Don't Add that F**king Feature

On Minimalism

These days a lot of people talk about the magical wonderfulness of “minimalism” and living “simply” and take cute pictures of themselves meditating with a cup of matcha in their spartan apartments and post them on Pinterest or Instasnap or whatever. So pretty and aesthetic.

Screw that. This post isn’t about that. I care a lot more about what things COST. Real time, real dollars, real opportunities missed.

After you read this post today, I want you to just remember this one simple thing the next time you think about introducing anything new into your life or software:

It seems small and trivial today, but in the long run, it is massively expensive to add something.

Here are some examples:

A single checkbox.

It seems so innocent. Let’s JUST add it, right? How bad could it be! It’s so little and it’ll solve everything!

Hold up. Consider all the implications for the days or years to come:

  • You can't easily take it away. If you do want to remove it, you’ll have to send emails, warn customers, deprecate it, gradually wean them off of it onto a new solution, then phase it out. This is a lot of work, so you usually end up just dragging it into the future with you.
  • Reorganization of the interface must carefully consider it. You can’t just dump it anywhere. When you have N features on a product, your designers need to carefully evaluate the N * N relationships and come up with something balanced and beautiful. Adding one more thing makes it that much harder. The result is that design not only takes longer but also starts to lose cohesion.
  • Code must be maintained to support it and at times must be refactored and reviewed, slowing new development.
  • Automated tests must be written and maintained to ensure it works.
  • QA must test it and its side effects. A single checkbox effectively DOUBLES your testable state space. To add salt to the wound: they’ll need to do this every single time you even touch anything near this thing.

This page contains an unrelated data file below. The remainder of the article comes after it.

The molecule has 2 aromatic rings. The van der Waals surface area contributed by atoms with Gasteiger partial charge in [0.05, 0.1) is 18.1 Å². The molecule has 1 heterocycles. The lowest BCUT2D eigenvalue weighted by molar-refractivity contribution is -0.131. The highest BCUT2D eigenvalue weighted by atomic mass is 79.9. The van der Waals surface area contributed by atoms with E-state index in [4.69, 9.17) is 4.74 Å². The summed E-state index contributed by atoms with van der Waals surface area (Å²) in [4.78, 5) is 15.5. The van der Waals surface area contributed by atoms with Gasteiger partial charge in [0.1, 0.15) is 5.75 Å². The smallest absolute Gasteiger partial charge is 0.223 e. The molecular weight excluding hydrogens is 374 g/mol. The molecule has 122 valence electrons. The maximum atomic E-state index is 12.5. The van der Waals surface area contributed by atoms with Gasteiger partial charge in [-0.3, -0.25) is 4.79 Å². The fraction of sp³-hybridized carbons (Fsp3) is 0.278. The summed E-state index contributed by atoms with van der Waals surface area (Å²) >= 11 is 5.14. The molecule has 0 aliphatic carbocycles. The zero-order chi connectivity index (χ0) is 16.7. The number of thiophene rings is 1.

• New engineers and new customer support staff will need to be trained in it, adding yet another thing to the long list of things they are required to know, slowing onboarding.
  • Bugs can and will emerge around it and some customers will be someday burned by it. When it happens, engineers will need to divert precious time from important projects to fix it.
  • Worst of all: a year later, you have some great new idea that may not conceptually jive with this checkbox and you will be constrained by it.


A side table in your living room.

It's only a hundred bucks. No problem, right? You fall in love with it. Impulsively buying it is quick, easy, and feels awesome. It looks SO spiffy in the corner next to your shelf of smart books. But then:

  • You now need to dust it once in awhile.

  • If you care for your wooden furniture and want to ensure they’re long-lasting, you must also continually purchase proper wood cleaning / polish products.

  • If you pay a person to clean your home, it will take up some of their precious time. Given enough items like this taking up 1% of their time, we’re talking a serious amount of effort every week of every year.

  • Next time you move apartments, you need to pack it or wrap it and pay movers to ship it. Or you can move it in a rented truck, which must now be a bit bigger to accommodate and reserve for even more time.

  • When you buy renters insurance, you must account for this side table in your possessions and pay a slightly bigger premium. Given enough items like this, you’ll be paying significantly more and at the end of the day basically insured a stupid side table you gave only 10 minutes of thought to buying.

  • Just the mere PRESENCE of a new surface invites you to add more shit on top or inside it with ALL THE ABOVE PROBLEMS.

Rinse, repeat, die by a thousand papercuts.

If you’d rather avoid all of the above bullshit and would prefer to actually live your life and/or solve real problems for your customers, just cut the crap. Make the burden of proof for adding things really, really high. Create a culture of restraint. You’ll thank yourself later.